Is technology killing family life? Foresters urge parents to give their children a digital detox
The use of technology and the question of whether it is potentially damaging society is something that is currently high on everyone’s agenda, with an explosion in the amount of research looking at the negative implications from its overuse.
With experts and studies saying that children, in particular, are suffering from over exposure of technology – with depression, stunted development skills and a risk of serious health issues – it appears something needs to be done to redress the situation.
One organisation that is encouraging parents to be more pro-active in their own, and their children’s use of technology, is Foresters, the international financial services organisation.
Last month saw the UK launch of Tech Timeout™– where families are encouraged to have a daily digital detox in a bid to reconnect with each other. Supported by Foresters, the initiative is aimed at helping families spend more quality time together, as well as help their health and well-being, simply by switching off devices for an hour every day, for a week.
Rebecca Bell, Project Leader from Foresters explains: “While there is little doubt that technology plays an important part of all our lives, there are fears that extended use by children can have far reaching affects including lack of developmental skills and even depression”.
This is a concern echoed by many organisations:
- A recent study from the National Literacy Trust* revealed that fewer children actually read in their spare time, with one in five saying they feel “embarrassed” to be caught with a book. Those who did actually enjoy reading were more likely to read above the expected level for their age.
- Last month the National Association of Head Teachers and the charity Family Action were reported** as drawing up an advice leaflet telling parents to turn off their mobile phones and laptops etc and spend some quality time with their children. This comes amid fears that children’s development is being stunted by parents prioritising mobile phones and television over traditional family conversations, meaning children do not develop proper speaking and listening skills at a young age.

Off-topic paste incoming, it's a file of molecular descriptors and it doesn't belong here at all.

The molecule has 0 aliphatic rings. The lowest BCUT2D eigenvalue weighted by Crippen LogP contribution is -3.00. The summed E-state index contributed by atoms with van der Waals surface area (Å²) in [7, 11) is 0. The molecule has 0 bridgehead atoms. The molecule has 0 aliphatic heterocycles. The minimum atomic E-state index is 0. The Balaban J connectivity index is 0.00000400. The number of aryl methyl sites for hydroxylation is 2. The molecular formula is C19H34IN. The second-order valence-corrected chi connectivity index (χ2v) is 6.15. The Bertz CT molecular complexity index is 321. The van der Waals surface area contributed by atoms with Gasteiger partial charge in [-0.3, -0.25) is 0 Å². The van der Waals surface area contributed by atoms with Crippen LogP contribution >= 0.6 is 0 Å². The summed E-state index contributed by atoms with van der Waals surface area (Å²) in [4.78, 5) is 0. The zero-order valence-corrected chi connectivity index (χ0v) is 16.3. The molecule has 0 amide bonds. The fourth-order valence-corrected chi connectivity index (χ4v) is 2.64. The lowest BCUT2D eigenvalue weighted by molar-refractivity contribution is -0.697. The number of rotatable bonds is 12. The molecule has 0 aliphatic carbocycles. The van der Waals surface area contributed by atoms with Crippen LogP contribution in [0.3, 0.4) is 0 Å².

- Last year, a leading expert claimed that children are becoming addicted to using technology, with some even suffering from depression as a result. Psychologist Dr Aric Sigman also cites from a string of published studies suggesting links between prolonged screen time and conditions such as heart disease, stroke and diabetes.
Ms. Bell says: “This research is just a snapshot of the very well documented studies that say the overuse of technology can have real emotional, physical and developmental affects on children.
“The Tech Timeout challenge is an excellent way for families to reconnect, as well as showing children that they don’t have to use technology all the time in order to have fun.
“We are inviting parents to pledge their support for this initiative and take a daily scheduled break from their electronic devices for one hour every day, for a week.”
Mums, dads and even children can sign up to the campaign - which is believed to be the first of its kind in the UK - at www.techtimeout.com – as well as get useful tips and advice.
Further statistics and information available: http://news.cision.com/foresters-uk/r/foresters-urge-digital-downtime-to-reconnect-with-families,c9473549
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